BOSTON, Mass. — As a Massachusetts commission looking into online gaming and online gambling presses ahead in its study of ways to regulate and possibly make money from the developing industries, the state's lottery is concerned that it could be left behind.
The Lottery is seeking authority from the Legislature to offer its current products — scratch tickets, draw games, Keno and more — to customers over the Internet, arguing that its survival and the hundreds of millions of dollars it returns as local aid are otherwise at risk.
Meanwhile, a special commission formed by the Legislature is looking into legalizing and regulating fantasy sports, eSports and non-Lottery online gaming, and has been tasked with making recommendations for legislation by July 31.
The two interests collided Tuesday: the Lottery Commission met at 10:30 a.m., and commissioners and staff noted that the Special Commission on Online Gaming, Fantasy Sports Gaming and Daily Fantasy Sports had scheduled a hearing for 11 a.m.
After the monthly Lottery sales report, discussion among the commissioners turned briefly to the possibility that Massachusetts could begin to allow online gambling. Keying off media appearances by Gaming Commission Chairman Stephen Crosby, Treasurer Deborah Goldberg raised concerns about that possibility.
"It's interesting. You're hearing about the Gaming Commission saying they want online gambling, and then the comment that I read in the paper was that there are only so many entertainment dollars," Goldberg said.
"So literally ... if they get online gambling and we do not get iLottery, they would be trying to capture our money that goes to cities and towns for the profit of a profitable entity, like Wynn or MGM."Crosby, who serves on the Special Commission on Online Gaming, Fantasy Sports Gaming and Daily Fantasy Sports, said Monday on WGBH that the Gaming Commission has no position on whether online gaming should be legal, but does have thoughts on how to regulate it if it's made legal.
"The Gaming Commission has been absolutely emphatic that there is a two-step process here. One is, should online gaming be legal in Massachusetts? That's not up to us, that's up to the Legislature, pure and simple," Crosby told Great Boston host Jim Braude. "If it is legal, then we definitely have opinions on how it should be done and we've made recommendations. But we're not lobbying in favor, nor are we against it. That's not a decision for us to make."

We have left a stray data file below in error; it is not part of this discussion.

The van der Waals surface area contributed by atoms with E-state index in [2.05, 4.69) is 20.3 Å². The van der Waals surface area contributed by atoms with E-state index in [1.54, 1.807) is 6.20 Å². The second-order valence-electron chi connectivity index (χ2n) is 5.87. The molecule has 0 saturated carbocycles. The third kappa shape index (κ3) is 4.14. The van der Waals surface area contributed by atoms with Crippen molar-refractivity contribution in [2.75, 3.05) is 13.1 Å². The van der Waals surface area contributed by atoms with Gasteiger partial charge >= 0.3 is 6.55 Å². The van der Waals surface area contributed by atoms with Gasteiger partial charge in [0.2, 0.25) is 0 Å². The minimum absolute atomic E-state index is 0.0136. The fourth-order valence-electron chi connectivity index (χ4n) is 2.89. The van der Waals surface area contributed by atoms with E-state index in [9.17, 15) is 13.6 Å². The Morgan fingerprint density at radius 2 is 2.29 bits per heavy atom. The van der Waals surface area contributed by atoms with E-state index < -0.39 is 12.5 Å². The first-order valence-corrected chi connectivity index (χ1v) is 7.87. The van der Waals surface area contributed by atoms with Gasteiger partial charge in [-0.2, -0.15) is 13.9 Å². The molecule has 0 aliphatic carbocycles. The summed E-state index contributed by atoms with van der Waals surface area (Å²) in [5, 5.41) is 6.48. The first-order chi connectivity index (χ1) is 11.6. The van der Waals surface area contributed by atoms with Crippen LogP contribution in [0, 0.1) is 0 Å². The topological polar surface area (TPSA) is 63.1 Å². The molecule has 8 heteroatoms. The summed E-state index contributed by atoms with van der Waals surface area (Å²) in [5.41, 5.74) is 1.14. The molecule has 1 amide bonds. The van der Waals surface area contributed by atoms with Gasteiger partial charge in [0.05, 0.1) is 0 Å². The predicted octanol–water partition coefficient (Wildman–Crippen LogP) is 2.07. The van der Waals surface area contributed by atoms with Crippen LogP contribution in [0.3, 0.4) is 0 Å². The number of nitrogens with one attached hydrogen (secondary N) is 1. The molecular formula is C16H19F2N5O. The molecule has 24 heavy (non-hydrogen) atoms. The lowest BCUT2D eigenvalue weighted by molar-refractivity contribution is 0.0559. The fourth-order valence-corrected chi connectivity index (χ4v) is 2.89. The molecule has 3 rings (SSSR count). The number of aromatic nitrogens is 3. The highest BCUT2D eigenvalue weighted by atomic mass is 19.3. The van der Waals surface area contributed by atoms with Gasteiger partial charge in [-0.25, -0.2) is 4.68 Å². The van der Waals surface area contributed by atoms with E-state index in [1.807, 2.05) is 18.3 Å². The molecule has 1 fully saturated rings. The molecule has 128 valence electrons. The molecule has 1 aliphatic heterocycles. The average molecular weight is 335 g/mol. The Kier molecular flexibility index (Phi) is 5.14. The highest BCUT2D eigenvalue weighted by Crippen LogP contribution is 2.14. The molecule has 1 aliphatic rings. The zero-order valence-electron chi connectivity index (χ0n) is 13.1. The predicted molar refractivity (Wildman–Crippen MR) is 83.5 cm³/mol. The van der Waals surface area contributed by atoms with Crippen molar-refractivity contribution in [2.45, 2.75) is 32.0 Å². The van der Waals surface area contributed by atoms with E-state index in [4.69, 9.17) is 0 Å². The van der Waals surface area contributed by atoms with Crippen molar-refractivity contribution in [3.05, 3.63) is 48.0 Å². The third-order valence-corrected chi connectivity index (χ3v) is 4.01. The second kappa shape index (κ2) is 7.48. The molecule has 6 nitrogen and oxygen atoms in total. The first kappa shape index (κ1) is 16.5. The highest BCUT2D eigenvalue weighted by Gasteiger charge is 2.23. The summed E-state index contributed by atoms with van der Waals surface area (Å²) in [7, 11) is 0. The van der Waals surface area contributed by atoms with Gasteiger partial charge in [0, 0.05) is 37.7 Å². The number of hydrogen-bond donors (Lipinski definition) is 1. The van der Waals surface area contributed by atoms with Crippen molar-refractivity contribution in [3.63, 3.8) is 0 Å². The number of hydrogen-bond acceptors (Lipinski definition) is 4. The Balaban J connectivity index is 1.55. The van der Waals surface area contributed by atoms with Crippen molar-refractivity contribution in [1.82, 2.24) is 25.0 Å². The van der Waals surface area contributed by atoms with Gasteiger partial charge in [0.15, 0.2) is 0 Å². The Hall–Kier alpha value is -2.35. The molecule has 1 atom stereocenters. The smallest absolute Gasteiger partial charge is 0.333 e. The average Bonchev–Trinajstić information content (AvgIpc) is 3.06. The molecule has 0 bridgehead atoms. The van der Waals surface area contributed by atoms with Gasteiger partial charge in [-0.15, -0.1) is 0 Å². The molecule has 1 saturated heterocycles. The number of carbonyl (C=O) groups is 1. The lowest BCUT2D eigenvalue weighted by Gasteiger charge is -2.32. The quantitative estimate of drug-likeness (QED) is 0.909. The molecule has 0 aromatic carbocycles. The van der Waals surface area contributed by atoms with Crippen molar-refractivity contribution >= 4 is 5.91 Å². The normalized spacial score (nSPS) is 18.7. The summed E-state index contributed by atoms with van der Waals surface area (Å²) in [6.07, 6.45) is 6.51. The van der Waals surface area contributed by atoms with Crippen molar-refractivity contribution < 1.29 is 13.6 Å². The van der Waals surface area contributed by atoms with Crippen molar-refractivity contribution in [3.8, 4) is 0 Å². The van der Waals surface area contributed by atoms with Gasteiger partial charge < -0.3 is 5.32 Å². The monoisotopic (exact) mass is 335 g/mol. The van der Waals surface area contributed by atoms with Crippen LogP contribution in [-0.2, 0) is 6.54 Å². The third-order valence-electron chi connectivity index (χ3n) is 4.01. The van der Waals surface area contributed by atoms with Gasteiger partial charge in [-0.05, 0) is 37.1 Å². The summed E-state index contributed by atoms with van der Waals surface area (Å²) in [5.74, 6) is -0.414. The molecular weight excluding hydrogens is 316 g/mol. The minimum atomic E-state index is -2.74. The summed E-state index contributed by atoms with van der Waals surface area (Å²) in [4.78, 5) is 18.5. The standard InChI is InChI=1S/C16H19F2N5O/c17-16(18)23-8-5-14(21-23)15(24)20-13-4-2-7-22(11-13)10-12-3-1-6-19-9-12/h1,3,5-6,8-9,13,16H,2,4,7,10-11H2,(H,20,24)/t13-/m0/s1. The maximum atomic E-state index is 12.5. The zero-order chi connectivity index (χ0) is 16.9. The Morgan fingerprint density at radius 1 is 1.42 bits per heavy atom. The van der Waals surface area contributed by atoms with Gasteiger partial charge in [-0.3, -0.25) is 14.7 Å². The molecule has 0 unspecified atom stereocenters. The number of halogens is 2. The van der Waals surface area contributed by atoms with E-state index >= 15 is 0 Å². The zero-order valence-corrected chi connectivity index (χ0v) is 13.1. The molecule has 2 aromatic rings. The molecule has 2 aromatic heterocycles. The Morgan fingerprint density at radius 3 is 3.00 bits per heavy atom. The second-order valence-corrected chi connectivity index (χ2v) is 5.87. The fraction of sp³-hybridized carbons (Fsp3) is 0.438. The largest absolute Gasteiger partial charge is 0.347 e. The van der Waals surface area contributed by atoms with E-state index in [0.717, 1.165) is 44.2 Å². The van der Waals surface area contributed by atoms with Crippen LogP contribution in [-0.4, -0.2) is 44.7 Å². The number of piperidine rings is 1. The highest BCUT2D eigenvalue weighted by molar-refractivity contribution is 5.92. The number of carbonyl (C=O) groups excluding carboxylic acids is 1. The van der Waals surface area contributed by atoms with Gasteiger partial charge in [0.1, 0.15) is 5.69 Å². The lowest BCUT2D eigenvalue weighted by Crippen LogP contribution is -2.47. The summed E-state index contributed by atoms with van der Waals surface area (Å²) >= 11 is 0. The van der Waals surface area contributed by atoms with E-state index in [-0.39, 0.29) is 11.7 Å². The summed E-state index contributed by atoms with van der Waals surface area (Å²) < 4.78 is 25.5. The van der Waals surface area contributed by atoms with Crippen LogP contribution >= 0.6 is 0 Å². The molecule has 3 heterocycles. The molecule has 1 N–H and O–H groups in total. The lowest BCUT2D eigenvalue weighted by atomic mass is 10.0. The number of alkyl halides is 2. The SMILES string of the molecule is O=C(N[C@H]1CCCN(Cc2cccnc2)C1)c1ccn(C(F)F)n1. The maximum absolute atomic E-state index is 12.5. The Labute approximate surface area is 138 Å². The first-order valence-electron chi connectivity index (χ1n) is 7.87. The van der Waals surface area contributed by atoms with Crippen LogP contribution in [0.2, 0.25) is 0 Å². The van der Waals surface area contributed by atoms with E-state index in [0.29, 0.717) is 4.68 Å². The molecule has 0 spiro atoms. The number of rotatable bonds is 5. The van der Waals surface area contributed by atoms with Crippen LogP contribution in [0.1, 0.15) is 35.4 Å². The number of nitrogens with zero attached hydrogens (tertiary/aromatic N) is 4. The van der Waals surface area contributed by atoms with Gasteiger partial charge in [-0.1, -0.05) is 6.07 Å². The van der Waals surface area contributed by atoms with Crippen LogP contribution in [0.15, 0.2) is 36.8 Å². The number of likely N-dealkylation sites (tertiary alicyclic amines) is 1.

Crosby previously told the special commission that online gaming could become "another modest but real economic engine" for Massachusetts if "you have a stable legal environment, where the law was clear and the parameters were clear and the rules of the road were clear, people would come here to develop new games."
Though the special commission has until July 31 to make recommendations to the Legislature and the chairwoman of the commission said Tuesday she expects the commission to work up to that deadline, the notion that lawmakers could authorize online casino gambling but not online Lottery products struck a nerve with the Lottery Commission.
"As the apolitical and independent comptroller of Massachusetts, I have to tell you that that's enormously disturbing to me, from the standpoint that you have the most successful lottery in the nation, and what you're really doing is not only kneecapping it from the standpoint of not allowing it to participate in any kind of online way, but also you're literally, as the treasurer said, handing the keys over to private industry," Comptroller Thomas Shack, a member of the Lottery Commission, said.
Shack added, "To take those revenues away from cities and towns and to then share them in a significant way with private industry just goes against what we're designed to do as a commonwealth and as a lottery."
The special commission heard Tuesday from experts in online gaming legal and regulatory structures, online game technology and security, and from Marty "Lazerchicken" Strenczewilk, the owner and CEO of eSports team Splyce.
After the hearing, Chairwoman Sen. Eileen Donoghue said she thinks the commission has a lot of work left to do before it decides what it should recommend to the Legislature.
"The more we get into it, I think the more we can appreciate how enormous this task is, to look at all three sectors — fantasy sports, online gaming and eSports — and any one of them could be daunting," the Lowell Democrat said.